Art Education – what’s happening with that then?

Before Christmas I found myself frothing at the mouth, in a most unlady-like fashion, at the announcement from Cardiff School of Art & Design that the sculpture pathway in the BA (Hons) Fine Art course is to be closed to future students.

The spittle has dried a little now, but not the dismay. And I have to wave my hands in the air and say that, back in the mists of time, when students got grants and housing benefit and could sign on in the holidays, and there were only 40 students in my year’s intake…blah, blah, blah and other old-farty remarks, I was a graduate of the Fine Art course at Howard Gardens. And I went through as a student who spent a happy few years causing havoc in a well-equipped, well-taught and well-resourced sculpture department, learning how to weld, carve, turn, draw, automate and do strange things with tissue paper and glue. All while Margaret Thatcher was ripping the guts out of the mining communities in Wales, Apartheid was still in force and the US still had nuclear weapons on Greenham Common.

Back in the day, Cardiff Art College (no-one in their right mind referred to it as “South Glamorgan Institute of Higher Education, Faculty of Art & Design, Howard Gardens Campus), had a strong reputation that extended into Europe. And this reputation was built on the strengths of the multi-disciplinary approach to teaching Fine Art. Although I was based in the sculpture department I was taught by painters, printmakers, performance artists and film-makers. Of course it’s only now, some twenty five years after the event, that I can appreciate how rich that education was and how it informed my practice then – showing me that an idea didn’t have to be squeezed into a particular fine art discipline but had many possibilities.

Ok, so I realised fairly soon after graduating that – although I could make things out of other things, and make them stand up and not crush passing children –  I had so few self-promotional skills (a singular failing of the course at the time) that penury and starvation were staring me in the face and moved seamlessly into arts administration. But as I age I become increasingly grateful that I was lucky enough to be an art student then and not now.

So the sculpture pathway has gone at CSAD, following hard on the heels of the demise of the MAP (media and performance) pathway, leaving just printmaking and painting. And while CSAD management make reassuring noises about creating a new Artist Maker type of student, and that sculpture will still be possible through Textiles and Ceramics (TWO DIFFERENT COURSES EVERYBODY!), it seems that future students will be pursuing a discipline in the same way as a science student who has been told that they can’t access a laboratory, or have any test tubes or Hadron Colliders, or whatever it is they need to learn.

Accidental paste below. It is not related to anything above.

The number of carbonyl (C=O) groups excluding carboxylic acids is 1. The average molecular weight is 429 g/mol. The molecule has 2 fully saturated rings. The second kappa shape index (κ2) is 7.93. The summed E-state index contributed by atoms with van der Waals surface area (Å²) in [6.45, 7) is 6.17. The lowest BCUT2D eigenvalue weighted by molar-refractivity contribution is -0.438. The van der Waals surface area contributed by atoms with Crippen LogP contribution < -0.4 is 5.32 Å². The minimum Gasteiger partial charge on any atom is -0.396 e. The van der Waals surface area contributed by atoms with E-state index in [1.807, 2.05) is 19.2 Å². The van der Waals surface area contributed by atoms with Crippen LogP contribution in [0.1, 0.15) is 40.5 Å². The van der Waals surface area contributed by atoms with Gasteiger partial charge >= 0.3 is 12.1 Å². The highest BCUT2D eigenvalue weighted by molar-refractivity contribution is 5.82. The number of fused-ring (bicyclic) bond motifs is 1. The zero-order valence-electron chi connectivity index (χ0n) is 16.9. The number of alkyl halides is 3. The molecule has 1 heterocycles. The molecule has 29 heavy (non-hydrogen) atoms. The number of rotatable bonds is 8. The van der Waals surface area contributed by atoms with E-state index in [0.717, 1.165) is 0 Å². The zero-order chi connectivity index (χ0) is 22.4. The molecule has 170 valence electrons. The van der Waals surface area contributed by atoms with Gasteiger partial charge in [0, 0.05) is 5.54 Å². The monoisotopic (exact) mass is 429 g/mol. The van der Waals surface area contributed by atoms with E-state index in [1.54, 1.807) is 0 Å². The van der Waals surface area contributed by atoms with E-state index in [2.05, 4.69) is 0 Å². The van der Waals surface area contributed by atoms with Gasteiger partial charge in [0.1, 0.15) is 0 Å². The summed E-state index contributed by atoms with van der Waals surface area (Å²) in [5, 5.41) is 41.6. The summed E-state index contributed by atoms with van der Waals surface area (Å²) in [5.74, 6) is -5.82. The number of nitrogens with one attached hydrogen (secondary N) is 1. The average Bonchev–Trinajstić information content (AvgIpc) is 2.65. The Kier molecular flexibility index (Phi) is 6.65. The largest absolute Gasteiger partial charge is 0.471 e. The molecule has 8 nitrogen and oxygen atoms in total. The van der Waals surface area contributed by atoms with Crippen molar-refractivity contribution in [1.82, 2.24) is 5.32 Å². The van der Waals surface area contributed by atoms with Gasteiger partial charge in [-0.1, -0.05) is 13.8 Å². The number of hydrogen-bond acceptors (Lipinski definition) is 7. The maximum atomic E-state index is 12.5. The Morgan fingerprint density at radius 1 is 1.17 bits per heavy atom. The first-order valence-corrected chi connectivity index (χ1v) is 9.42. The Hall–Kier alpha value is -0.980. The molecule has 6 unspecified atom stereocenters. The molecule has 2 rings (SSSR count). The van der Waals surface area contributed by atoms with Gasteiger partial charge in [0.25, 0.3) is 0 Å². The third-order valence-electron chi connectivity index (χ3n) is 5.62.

Nevermind, wannabe artists who want to study in South East Wales (because it’s a great place to be a student), there’s always the Fine Art Course at University of  Wales, Newport. Oh, hang on, they’ve just announced that they’re closing the Fine Art Course effective from this year. I can’t find a link to this news, but the course has vanished from the UWN web site so here’s a poignant little video to show you what’s gone.

What can it all mean? Well here’s a clue as Higher Education Institutions in Wales start talking mergers and not duplicating courses to fit in with the Welsh Assembly’s desire to reduce the number of smaller Higher Education Institutions in Wales. Although this is not a desire to reduce the number of students, who will presumably continue to be jammed onto courses taught by increasingly demoralised and anxious staff, just the number of vice chancellors.

On paper this makes sense – I remember when there was just the University of Wales and a few independent universities and colleges. However the reality is that in this administrative exercise the baby is not only being thrown out with the bath water, it’s been chased down the sewage pipes and bludgeoned until it’s definitely deceased. The arts education offering in Wales has produced a number of centres of excellence – I can’t envisage the Documentary Photography MA at Newport without the steady feed of students that have come through the Fine Art Photography route to constantly challenge documentary practice or inform the European Centre for Photographic Research – Performance at Cardiff (where else?), not forgetting the special top trumps features at Swansea, Carmarthen, Treforest, Wrexham and Bangor. But, and here’s the real rub, these organistions are the single most significant employer of artists – there are no other routes to an income that can be derived from artistic practice. So few artists in Wales make their living through sales of work or their own artistic projects that they would fail to register on any economic scale.

And yet, and yet, these are the artists who have the breathing space to develop their practice and ensure that art from Wales is seen on an international stage; who have the opportunities to create networks for other artists and who will be nurturing the next generation of artists. These teaching jobs ensure that artists can survive and practice in Wales to the benefit of all. My breath is bated for the next installment and my beady eyes will be looking North and West as these merger talks develop.

I just hope that the impact of these closures and dumbing down don’t result in a crater in Welsh life that can only be equated with the decimation of the mining communities in the mid-eighties.

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